Stereo Dawn's New Song Is Called 'Bad Idea,' But This Indie Pop Duo Is Worth Your Time

Adele hasn’t released an album in more than four years — almost an eternity in the streaming era — but the 15-time Grammy winner serves as an effective muse for New York indie pop duo Stereo Dawn.

Both singer Chris Dwan and multi-instrumentalist/background vocalist Will Van Dyke said “Bad Idea,” their latest single, was written with Adele in mind. When the men headed into the studio, they wanted to relay “the struggle you feel when you want to do something you know isn’t the best,” Dwan said. The result is a piano-and-guitar-driven ballad with a tinge of country, with wistful lyrics that hint at a love gone wrong.

Stereo Dawn unveiled “Bad Idea” as both a single and a music video (watch it above) on Friday. The track arrives just four months after the release of the duo’s debut album, “Off the Ground.”

Together, “Bad Idea” and “Off the Ground” are the sonic byproducts of a kinship that began in the audition rooms and rehearsal spaces of Manhattan’s theater world. Dwan made his Broadway debut in 2015’s “Finding Neverland” and can currently be seen in the off-Broadway revival of “Little Shop of Horrors,” starring Jonathan Groff. Van Dyke, who also happens to be the music director for “Little Shop,” has written extensively for the stage and TV.

Stereo Dawn’s Will Van Dyke (left) and Chris Dwan released their debut album, “Off the Ground,” in September.

In spite of their theatrical roots, both men share an unabashed love of pop music. Dwan names Kelly Clarkson and Justin Timberlake as favorites, while Van Dyke leans toward Elton John and Alanis Morissette.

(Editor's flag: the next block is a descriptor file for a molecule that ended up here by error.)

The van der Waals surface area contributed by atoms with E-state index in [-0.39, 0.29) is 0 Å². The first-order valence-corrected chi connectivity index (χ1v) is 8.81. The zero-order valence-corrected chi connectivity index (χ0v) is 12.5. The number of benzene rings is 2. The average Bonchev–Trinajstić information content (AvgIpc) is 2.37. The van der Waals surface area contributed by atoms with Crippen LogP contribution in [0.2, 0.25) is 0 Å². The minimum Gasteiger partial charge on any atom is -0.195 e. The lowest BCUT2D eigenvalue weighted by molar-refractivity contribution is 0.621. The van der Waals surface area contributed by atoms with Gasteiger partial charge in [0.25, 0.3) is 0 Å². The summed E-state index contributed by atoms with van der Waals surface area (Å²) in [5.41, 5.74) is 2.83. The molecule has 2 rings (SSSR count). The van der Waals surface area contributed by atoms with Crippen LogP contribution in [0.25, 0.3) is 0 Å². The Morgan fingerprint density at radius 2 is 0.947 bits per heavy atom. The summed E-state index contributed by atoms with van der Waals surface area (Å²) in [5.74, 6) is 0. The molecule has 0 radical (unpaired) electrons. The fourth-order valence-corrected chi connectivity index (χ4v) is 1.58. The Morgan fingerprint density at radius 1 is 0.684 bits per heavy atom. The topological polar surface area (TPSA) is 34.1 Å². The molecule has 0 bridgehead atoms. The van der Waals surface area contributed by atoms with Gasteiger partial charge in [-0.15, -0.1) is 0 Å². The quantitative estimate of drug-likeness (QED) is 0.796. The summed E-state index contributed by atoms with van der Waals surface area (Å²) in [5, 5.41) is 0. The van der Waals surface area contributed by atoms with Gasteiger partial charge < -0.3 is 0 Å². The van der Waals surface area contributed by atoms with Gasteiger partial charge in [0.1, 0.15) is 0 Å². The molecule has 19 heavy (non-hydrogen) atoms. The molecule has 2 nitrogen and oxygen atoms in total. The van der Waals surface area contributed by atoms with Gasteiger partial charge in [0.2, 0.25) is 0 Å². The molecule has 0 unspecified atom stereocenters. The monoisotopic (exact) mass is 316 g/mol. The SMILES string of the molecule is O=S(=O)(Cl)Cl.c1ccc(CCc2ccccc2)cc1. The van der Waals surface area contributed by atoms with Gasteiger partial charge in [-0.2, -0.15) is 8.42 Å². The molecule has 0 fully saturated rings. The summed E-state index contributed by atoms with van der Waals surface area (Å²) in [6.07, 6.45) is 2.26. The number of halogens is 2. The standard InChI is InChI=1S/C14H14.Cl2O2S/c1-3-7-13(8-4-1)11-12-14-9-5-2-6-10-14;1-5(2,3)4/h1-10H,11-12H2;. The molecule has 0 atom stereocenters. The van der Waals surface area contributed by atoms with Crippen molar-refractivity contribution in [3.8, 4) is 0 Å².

As it turned out, differing influences and artists of choice didn’t impede the pair’s ability to achieve musical alchemy. They first teamed up for the 1980s-influenced “Two Hands/One Pocket,” a song featured in Dwan’s 2017 holiday concert, “A Pop Star Christmas.” From there, Van Dyke said he and Dwan “never stopped writing,” and some half-dozen songs later, the idea of Stereo Dawn ― a band meant to evoke nostalgia for the ’90s and early 2000s while still sounding current ― was born.

“On stage there’s a kind of safety net because you know what’s coming next, but in the studio, we are fully driving the Stereo Dawn ship,” Dwan said. “That brings a freedom you can’t always experience in theater.”

The project has been especially gratifying for Van Dyke. He is best known for having worked on the Broadway smash “Kinky Boots” as a music director, but nonetheless sees his trajectory as a somewhat accidental one.

“I grew up on classic rock, while living through the pinnacle of boy band realness,” he said. “I didn’t ever know how I was going to fit into the musical theater mold. … Chris pushes me to go further than I ever have musically. It’s really a great outlet for my own musical voice, not focused through a theatrical lens.”

Dwan (left) sees Stereo Dawn's music as a celebration of “our friendship, our loves, our loses and what it means to hav

Dwan (left) sees Stereo Dawn’s music as a celebration of “our friendship, our loves, our loses and what it means to have a true partner in crime.”

While still in its relative infancy, Stereo Dawn has been steadily garnering buzz around New York. (During the September release of “Off the Ground,” Playbill cheekily proclaimed the pair “the gay pop duo you’ve always needed.”) The men expect to release more new music this spring and, if all goes to plan, will embark on a tour later in the year.

Describing Stereo Dawn’s vibe as a balance of “tongue-in-cheek optimism with that big city, pound-the-pavement angst,” Dwan sees the duo’s music as a celebration of “our friendship, our loves, our loses and what it means to have a true partner-in-crime.”

Van Dyke echoed those sentiments.

“It doesn’t suck writing and performing with your best friend, because you know they’ve got your back no matter what,” he said. 

Watch Stereo Dawn’s new “Bad Idea” music video at the top.